The full account of Theranos and its founder Elizabeth Holmes is so intriguing and unfathomable to me and I really went down a rabbit hole with everything. Not for the first time, it made me wonder if my calling should be in investigative journalism instead of marketing. I was entirely impressed with the work of John Carreyrou and the reporting that helped expose the company for what it truly was: a fraud. This is a long and different kind of post without a TL;DR summary, but I promise you it will be worth it.
But first, some background
Theranos was a biotech startup founded in 2003 by Elizabeth Holmes, a Stanford drop-out in her late teens. At the peak of its success, the company was worth a whopping $9 billion – mostly due to prominent investors and board members such as Betsy DeVos, John Mattis, and Rupert Murdoch. The company prided itself on revolutionizing blood testing by only requiring a few drops of blood from a finger prick in order to diagnose diseases, conditions, and make real-time changes to prescription treatment plans. In theory, this sounds amazing and that’s what the investors, employees, and partners thought. Then, little by little, threads started to unravel, and the company – and its technology – was eventually revealed to be “false and exaggerated.”
I actually stumbled upon this whole story by accident. Audible used to let you choose one free Audible Original story to download each month, and Thicker Than Water caught my attention. I listened to it right away. The author, Tyler Shultz, also known as the Theranos Whistleblower, is an awesome storyteller. The download is more of a conversation with a friend than an ebook, and in it, Tyler talks about his experience with the company as an intern and then a full-time engineer. He details what it was like to come forward to a journalist and divulge some of the secrets after he resigned. Over the course of his turmoil with Elizabeth and Theranos, his parents ended up shelling out around $400,000 in legal fees. Tyler is the great-grandson of George Shultz, a very prominent economist, politician, and businessman, who was a true believer in Elizabeth Holmes. In his retelling, Tyler discusses how his relationship with his grandfather faltered and all but nearly collapsed during his entire ordeal. Fortunately for him, his story has a happy-ish ending; and George Shultz turns 100 years young on Sunday (12/13/2020).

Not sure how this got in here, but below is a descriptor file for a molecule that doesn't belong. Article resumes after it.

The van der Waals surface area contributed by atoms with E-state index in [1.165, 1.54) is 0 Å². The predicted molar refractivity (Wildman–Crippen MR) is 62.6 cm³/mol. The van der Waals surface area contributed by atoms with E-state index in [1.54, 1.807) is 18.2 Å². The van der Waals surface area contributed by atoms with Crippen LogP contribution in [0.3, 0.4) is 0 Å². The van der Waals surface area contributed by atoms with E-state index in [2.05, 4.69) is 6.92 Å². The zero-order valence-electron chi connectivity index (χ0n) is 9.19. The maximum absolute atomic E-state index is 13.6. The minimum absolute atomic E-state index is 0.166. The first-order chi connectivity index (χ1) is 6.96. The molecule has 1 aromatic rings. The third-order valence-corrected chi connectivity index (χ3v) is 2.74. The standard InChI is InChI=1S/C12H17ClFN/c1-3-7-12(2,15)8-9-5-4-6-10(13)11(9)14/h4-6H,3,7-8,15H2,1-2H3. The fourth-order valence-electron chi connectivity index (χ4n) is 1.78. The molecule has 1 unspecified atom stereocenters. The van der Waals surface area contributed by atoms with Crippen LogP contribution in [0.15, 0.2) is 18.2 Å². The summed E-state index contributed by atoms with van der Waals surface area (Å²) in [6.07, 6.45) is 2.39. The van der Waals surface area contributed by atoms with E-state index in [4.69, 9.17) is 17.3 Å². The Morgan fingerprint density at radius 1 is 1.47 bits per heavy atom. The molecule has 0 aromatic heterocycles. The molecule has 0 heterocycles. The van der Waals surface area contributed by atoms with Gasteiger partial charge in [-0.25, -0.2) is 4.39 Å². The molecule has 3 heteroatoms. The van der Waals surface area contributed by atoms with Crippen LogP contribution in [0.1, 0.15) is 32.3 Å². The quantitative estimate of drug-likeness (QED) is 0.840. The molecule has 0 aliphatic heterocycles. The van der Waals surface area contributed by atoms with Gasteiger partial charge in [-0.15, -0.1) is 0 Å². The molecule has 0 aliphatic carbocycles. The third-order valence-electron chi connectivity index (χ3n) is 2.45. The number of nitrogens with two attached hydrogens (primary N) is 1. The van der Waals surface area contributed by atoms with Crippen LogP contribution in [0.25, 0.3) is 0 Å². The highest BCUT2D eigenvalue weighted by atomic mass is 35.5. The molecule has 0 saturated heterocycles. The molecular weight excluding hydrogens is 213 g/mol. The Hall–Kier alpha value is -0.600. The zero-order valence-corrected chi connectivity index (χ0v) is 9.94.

Title: Bad Blood: Secrets and Lies in a Silicon Valley Startup
Author: John Carreyrou
Rating: A Wild & Detailed Account
Genre: True Crime/White-Collar Crime
Page Count: 352
Published: 2018 with an updated afterword in 2020
This book reads more like a thriller than true crime novel. Carreyrou did extensive – and I mean EXTENSIVE – research on this story, talking to former employees and their relatives, investors, health professionals who used the blood-testing devices, and many more. He was able to form a very well thought out and sequential account of the rise and fall of Theranos, founder Elizabeth Holmes, and her number two executive and boyfriend Ramesh “Sunny” Balwani.
Before, during, and after consuming this book within four days, I was so invested in the story that I researched as much as I could to learn about the company and its investors. It was just so hard to believe that a young college dropout with virtually no medical experience could deceive so many people, and encourage them to invest millions of dollars into her fraudulent technology.
You’ll learn about what it was like to work at the startup, the rally-type meetings where f-you chants were common, the firings that happened very frequently, and the lies that consumed the top-level executives. So much money, so much drama, so many coverups. This account is WILD.
Carryrou ends by saying he believes that Elizabeth started the company with the best intentions, but got caught up in everything she wanted it to be, not what it actually was. Elizabeth Holmes has been charged with fraud and faces up to 20 years in prison for her misdoings. Her trial, which was pushed back several times due to the coronavirus, is now set to begin on March 9, 2021, in a socially distanced courtroom. It will be interesting to see how everything plays out – you know I’ll be watching.
Need to know more?
Download/Listen: Thicker Than Water by Tyler Schultz on Audible
Watch/Rent: The Inventor: Out for Blood in Silicon Valley (available with a monthly subscription or 48-hour viewing)
Read: Bloomberg timeline of events
Follow: The trial beginning on March 9, 2021